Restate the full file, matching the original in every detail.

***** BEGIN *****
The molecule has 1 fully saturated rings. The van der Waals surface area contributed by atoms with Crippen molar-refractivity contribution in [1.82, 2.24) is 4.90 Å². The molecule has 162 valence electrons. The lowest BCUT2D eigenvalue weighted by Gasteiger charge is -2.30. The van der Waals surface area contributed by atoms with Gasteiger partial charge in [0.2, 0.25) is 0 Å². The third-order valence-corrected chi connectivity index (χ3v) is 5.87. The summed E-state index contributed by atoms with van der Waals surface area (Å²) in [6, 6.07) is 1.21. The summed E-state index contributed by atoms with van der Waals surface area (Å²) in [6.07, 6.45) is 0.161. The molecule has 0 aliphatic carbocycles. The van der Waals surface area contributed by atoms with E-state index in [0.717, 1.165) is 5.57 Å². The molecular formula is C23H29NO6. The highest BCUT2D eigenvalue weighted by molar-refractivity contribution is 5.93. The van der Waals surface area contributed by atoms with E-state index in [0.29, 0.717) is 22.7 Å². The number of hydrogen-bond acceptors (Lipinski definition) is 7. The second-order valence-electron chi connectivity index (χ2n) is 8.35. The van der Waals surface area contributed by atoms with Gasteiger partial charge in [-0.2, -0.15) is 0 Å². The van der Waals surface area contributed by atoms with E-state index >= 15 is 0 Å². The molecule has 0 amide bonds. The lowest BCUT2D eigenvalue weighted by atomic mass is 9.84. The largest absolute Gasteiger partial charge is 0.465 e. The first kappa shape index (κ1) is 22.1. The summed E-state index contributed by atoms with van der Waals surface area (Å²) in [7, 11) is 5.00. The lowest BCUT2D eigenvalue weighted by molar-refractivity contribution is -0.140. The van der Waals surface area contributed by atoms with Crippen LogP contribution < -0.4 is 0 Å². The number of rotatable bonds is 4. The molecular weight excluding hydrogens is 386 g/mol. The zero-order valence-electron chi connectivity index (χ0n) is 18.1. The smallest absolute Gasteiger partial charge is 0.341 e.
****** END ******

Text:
The molecule has 1 fully saturated rings. The van der Waals surface area contributed by atoms with Crippen molar-refractivity contribution in [1.82, 2.24) is 4.90 Å². The molecule has 162 valence electrons. The lowest BCUT2D eigenvalue weighted by Gasteiger charge is -2.30. The van der Waals surface area contributed by atoms with Gasteiger partial charge in [0.2, 0.25) is 0 Å². The third-order valence-corrected chi connectivity index (χ3v) is 5.87. The summed E-state index contributed by atoms with van der Waals surface area (Å²) in [6, 6.07) is 1.21. The summed E-state index contributed by atoms with van der Waals surface area (Å²) in [6.07, 6.45) is 0.161. The molecule has 0 aliphatic carbocycles. The van der Waals surface area contributed by atoms with E-state index in [0.717, 1.165) is 5.57 Å². The molecular formula is C23H29NO6. The highest BCUT2D eigenvalue weighted by molar-refractivity contribution is 5.93. The van der Waals surface area contributed by atoms with E-state index in [0.29, 0.717) is 22.7 Å². The number of hydrogen-bond acceptors (Lipinski definition) is 7. The second-order valence-electron chi connectivity index (χ2n) is 8.35. The van der Waals surface area contributed by atoms with Gasteiger partial charge in [-0.2, -0.15) is 0 Å². The van der Waals surface area contributed by atoms with E-state index >= 15 is 0 Å². The molecule has 0 amide bonds. The lowest BCUT2D eigenvalue weighted by atomic mass is 9.84. The largest absolute Gasteiger partial charge is 0.465 e. The first kappa shape index (κ1) is 22.1. The summed E-state index contributed by atoms with van der Waals surface area (Å²) in [7, 11) is 5.00. The lowest BCUT2D eigenvalue weighted by molar-refractivity contribution is -0.140. The van der Waals surface area contributed by atoms with Crippen LogP contribution < -0.4 is 0 Å². The number of rotatable bonds is 4. The molecular weight excluding hydrogens is 386 g/mol. The zero-order valence-electron chi connectivity index (χ0n) is 18.1. The smallest absolute Gasteiger partial charge is 0.341 e.